LTTE’s ‘Jeyanthan Brigade’ units lead Vakarai offensive

[TamilNet, Friday, 09 April 2004, 19:46 GMT]
Special units of the Jeyanthan Brigade, the most feared infantry formation of the Liberation Tigers, led the multi pronged offensive towards Vakarai Friday, according to LTTE sources in the east. Two counter attacks on the forward defence localities which the Tigers have consolidated at Kandalady, 64 kilometres north of Batticaloa, led by ‘Jim Kelly Thaaththa’ and ‘Robert’, deputies of renegade LTTE commander ‘Karuna’ (Mr. Vinayagamoorthy Muraleetharan), were beaten back Friday evening, according to the sources.

Operations to take the coastal region between the Verugal River and Mankerni are being directed and co-ordinated by Mr. T. Ramesh, who was appointed special commander for the Batticaloa-Amparai District after ‘Karuna’ broke away from the LTTE in early March and by ‘Jeyaaththan’, the special commander of the Jeyanthan Brigade.

Karuna Group units that were caught in an entrapping movement by Special Forces of the Jeyanthan Brigade during the day surrendered eight 120 mm heavy mortars, LTTE sources said.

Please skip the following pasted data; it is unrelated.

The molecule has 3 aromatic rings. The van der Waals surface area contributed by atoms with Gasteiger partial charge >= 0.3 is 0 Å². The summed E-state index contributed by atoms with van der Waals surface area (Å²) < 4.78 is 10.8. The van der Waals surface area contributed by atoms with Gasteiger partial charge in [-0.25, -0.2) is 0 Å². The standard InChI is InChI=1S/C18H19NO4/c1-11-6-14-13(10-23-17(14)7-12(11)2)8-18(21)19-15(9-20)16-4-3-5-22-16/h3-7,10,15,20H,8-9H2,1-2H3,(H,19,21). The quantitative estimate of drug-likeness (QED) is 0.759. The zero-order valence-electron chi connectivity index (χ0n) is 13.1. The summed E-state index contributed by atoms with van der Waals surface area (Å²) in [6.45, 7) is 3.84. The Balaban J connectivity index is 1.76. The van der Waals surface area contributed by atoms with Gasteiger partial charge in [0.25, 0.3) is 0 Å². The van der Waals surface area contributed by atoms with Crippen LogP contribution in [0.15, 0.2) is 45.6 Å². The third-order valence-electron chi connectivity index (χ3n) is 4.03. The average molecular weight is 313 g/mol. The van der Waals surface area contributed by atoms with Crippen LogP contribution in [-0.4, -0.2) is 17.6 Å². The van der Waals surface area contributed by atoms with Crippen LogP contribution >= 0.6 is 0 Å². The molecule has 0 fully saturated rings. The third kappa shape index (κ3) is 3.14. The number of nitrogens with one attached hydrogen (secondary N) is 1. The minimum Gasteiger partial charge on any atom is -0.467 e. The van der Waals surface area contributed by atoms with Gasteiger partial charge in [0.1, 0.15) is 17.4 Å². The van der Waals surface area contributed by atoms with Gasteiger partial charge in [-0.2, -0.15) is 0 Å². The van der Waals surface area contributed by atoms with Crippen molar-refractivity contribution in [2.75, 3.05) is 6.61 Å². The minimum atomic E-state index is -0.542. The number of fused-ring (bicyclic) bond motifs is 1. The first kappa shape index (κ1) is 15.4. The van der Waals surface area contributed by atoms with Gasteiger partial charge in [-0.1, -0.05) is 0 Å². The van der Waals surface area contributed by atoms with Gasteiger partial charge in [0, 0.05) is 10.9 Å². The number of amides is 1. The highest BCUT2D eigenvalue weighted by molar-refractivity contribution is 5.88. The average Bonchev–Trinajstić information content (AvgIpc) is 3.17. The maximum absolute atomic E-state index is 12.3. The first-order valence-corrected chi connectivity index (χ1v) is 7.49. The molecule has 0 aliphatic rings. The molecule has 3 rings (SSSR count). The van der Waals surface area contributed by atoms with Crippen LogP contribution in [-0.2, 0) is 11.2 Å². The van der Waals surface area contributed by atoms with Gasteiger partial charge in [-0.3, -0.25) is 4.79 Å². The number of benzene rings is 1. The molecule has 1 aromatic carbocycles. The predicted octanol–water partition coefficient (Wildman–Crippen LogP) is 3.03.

Commander ‘Prabha’, who was formerly a close associate of the renegade LTTE commander ‘Karuna’, is also directing operations at the forward command and control centre near Paalchenai.

The Jeyanthan Brigade was raised with fighters from the Batticaloa-Amparai administrative district of the LTTE.

It fought the main battles against Op. Jeya Sikurui, the Sri Lanka’s army biggest and most costly offensive ever against the LTTE from1997 to 1999. The Jeyanthan Brigade was the main infantry formation that routed the Sri Lanka army from vast areas of the southern parts of the Vanni region in November-December 1999.

It struck the final blow under which the Sri Lanka army’s largest garrison in the island in Elephant Pass fell in April 2000.

Karuna Group units that are attempting to counter attack are operating from the narrow promontory in the Upparu Lagoon between Kandalady and Panichchankerni – where it is linked to the coast by a causeway on its southern end.

 

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